CDC: Drug Overdoses on the RiseFeb 12, 2007 | NewsInferno.com
According to the CDC, “Unintentional drug poisoning mortality rates increased substantially in the United States during 1999-2004. Previous studies, using multiple cause-of-death data, have indicated that the trend described in this report can be attributed primarily to increasing numbers of deaths associated with prescription opioid analgesics (e.g., oxycodone) and secondarily to increasing numbers of overdoses of cocaine and prescription psychotherapeutic drugs (e.g., sedatives), and cannot be attributed to heroin, methamphetamines, or other illegal drugs.” They added that “the mortality increases might be the result of greater use and abuse of potentially lethal prescription drugs in recent years.”
Overall, the rate of drug-poisoning deaths increased 68.3 percent, with the largest increases found among females (103 percent), whites (75.8 percent), Southern residents (113.6 percent), and the 15-24 age group (113.3 percent). The problem was most significant among rural populations. The number of accidental drug-overdose deaths rose from 11,155 in 1999 to 19,838 in 2004, a rise attributed to the prevalence of OxyContin (oxycodone) and Vicodin (hydrocodone).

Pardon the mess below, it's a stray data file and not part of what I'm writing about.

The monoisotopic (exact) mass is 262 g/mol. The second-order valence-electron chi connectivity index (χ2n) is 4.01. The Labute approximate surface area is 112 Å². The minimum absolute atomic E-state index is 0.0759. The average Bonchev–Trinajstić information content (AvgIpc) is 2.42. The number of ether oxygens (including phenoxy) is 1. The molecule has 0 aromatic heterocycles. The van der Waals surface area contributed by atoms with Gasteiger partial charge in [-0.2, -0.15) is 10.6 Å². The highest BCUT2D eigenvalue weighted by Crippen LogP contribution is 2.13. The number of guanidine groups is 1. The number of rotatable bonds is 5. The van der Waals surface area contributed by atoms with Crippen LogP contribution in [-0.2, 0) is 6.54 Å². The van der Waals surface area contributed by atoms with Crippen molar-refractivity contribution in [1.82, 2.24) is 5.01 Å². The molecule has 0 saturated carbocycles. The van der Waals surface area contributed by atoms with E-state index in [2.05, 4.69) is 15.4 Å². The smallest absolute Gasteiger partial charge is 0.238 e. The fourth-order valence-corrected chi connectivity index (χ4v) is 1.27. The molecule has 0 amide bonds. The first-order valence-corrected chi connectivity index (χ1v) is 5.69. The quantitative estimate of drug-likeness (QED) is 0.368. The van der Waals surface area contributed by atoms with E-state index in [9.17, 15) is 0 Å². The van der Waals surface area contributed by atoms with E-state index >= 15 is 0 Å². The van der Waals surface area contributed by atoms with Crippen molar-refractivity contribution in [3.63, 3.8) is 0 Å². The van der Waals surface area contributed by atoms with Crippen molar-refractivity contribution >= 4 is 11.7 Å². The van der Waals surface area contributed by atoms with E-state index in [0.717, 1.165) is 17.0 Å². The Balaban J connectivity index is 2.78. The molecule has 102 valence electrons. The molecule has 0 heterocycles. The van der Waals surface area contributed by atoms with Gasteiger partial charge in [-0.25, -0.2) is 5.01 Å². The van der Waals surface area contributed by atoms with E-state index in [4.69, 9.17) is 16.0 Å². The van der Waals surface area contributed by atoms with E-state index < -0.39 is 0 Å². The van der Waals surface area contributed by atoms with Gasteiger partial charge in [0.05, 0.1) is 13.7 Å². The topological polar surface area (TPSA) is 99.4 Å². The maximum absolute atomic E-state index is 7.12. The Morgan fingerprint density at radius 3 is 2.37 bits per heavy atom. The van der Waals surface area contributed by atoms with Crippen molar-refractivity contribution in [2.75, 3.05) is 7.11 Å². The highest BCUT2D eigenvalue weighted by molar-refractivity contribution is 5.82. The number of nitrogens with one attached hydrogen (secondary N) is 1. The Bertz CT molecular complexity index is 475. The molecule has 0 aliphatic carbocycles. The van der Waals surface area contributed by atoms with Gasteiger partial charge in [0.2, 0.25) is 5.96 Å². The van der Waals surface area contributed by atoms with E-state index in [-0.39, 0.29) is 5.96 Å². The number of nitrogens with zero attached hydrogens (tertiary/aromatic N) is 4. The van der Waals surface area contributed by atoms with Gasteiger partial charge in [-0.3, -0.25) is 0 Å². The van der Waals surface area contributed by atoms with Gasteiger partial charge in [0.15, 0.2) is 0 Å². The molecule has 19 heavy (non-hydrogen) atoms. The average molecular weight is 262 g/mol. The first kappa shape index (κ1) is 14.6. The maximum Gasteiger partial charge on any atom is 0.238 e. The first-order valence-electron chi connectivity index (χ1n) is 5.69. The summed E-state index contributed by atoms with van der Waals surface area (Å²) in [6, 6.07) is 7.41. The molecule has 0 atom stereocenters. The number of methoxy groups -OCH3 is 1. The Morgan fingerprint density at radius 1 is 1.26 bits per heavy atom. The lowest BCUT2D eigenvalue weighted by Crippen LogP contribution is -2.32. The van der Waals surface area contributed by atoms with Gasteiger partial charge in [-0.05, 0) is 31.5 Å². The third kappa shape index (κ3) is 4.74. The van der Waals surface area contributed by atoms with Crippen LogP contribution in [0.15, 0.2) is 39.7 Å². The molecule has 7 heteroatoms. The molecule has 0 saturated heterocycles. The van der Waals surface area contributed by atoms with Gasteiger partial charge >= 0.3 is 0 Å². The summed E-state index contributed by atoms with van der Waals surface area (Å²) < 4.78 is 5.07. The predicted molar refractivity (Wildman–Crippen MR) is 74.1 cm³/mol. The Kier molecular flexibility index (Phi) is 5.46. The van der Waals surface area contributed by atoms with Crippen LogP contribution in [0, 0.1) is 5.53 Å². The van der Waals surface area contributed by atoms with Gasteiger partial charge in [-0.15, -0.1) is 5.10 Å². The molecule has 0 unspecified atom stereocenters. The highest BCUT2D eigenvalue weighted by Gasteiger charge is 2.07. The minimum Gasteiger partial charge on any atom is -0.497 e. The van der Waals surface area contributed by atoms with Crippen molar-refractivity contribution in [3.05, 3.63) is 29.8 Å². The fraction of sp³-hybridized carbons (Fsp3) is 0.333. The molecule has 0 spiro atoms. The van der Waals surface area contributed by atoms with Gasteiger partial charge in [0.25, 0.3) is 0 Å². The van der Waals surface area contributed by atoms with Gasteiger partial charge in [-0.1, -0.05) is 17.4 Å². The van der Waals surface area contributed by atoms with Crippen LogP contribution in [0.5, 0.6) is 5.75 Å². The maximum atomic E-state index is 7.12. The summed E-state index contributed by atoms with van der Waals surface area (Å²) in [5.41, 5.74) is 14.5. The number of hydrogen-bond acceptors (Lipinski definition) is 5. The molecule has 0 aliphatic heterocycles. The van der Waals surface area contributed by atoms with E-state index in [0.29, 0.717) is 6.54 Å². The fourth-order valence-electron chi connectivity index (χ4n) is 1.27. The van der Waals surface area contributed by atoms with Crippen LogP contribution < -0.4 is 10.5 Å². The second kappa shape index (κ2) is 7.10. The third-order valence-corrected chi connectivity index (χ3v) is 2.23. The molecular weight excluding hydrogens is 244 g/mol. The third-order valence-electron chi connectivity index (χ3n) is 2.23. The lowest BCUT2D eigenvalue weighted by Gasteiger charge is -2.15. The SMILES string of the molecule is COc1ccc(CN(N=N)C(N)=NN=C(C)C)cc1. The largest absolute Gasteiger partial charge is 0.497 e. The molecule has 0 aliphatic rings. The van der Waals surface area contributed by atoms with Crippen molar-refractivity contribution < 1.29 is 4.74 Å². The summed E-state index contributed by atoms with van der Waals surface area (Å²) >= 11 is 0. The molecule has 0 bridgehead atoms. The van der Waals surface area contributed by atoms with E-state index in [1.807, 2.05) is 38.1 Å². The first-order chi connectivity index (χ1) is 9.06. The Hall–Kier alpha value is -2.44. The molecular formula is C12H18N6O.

The CDC utilized data from the National Vital Statistics System to produce the new report. The category of “unintentional poisoning deaths” included “overdoses of illegal drugs and legal drugs taken for nonmedical reasons, poisoning from legal drugs taken in error or at the wrong dose, and poisoning from other substances (e.g., alcohol, pesticides, or carbon monoxide).” (Drug overdoses accounted for about 95 percent of these fatalities.) The report notes that the rate of unintentional poisoning death more than doubled in 23 states.
The CDC recommends “strengthening regulatory measures to reduce unsafe use of drugs, increasing physician awareness regarding appropriate pharmacologic treatment of pain and psychiatric problems, supporting best practices for treating drug dependence, and potentially modifying prescription drugs to reduce their potential for abuse.” They also suggest that state “prescription-monitoring programs” should take a more proactive role in tracking both patients and doctors who abuse the prescription system.